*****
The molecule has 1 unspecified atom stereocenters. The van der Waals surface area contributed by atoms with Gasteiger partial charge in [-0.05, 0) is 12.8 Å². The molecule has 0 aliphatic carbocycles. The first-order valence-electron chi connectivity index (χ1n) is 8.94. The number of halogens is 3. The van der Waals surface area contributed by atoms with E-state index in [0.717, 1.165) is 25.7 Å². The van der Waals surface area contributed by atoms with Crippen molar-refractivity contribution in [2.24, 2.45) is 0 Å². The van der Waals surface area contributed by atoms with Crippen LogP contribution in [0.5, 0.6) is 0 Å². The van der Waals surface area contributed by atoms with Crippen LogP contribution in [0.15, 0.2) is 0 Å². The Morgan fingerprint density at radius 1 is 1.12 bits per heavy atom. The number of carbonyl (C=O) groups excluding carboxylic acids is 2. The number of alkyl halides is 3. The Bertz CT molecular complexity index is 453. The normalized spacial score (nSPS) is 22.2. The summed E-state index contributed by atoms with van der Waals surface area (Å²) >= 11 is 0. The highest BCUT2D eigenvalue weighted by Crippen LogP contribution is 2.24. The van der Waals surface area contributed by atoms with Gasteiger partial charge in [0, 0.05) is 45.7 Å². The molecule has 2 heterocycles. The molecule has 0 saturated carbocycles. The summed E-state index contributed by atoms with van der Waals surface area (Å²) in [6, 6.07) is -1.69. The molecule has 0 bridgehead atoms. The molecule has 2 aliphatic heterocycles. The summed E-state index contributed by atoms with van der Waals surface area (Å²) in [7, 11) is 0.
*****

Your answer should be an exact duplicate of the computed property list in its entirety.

The molecule has 1 unspecified atom stereocenters. The van der Waals surface area contributed by atoms with Gasteiger partial charge in [-0.05, 0) is 12.8 Å². The molecule has 0 aliphatic carbocycles. The first-order valence-electron chi connectivity index (χ1n) is 8.94. The number of halogens is 3. The van der Waals surface area contributed by atoms with E-state index in [0.717, 1.165) is 25.7 Å². The van der Waals surface area contributed by atoms with Crippen molar-refractivity contribution in [2.24, 2.45) is 0 Å². The van der Waals surface area contributed by atoms with Crippen LogP contribution in [0.5, 0.6) is 0 Å². The van der Waals surface area contributed by atoms with Crippen LogP contribution in [0.15, 0.2) is 0 Å². The Morgan fingerprint density at radius 1 is 1.12 bits per heavy atom. The number of carbonyl (C=O) groups excluding carboxylic acids is 2. The number of alkyl halides is 3. The Bertz CT molecular complexity index is 453. The normalized spacial score (nSPS) is 22.2. The summed E-state index contributed by atoms with van der Waals surface area (Å²) >= 11 is 0. The highest BCUT2D eigenvalue weighted by Crippen LogP contribution is 2.24. The van der Waals surface area contributed by atoms with Gasteiger partial charge in [0, 0.05) is 45.7 Å². The molecule has 2 heterocycles. The molecule has 0 saturated carbocycles. The summed E-state index contributed by atoms with van der Waals surface area (Å²) in [6, 6.07) is -1.69. The molecule has 0 bridgehead atoms. The molecule has 2 aliphatic heterocycles. The summed E-state index contributed by atoms with van der Waals surface area (Å²) in [7, 11) is 0.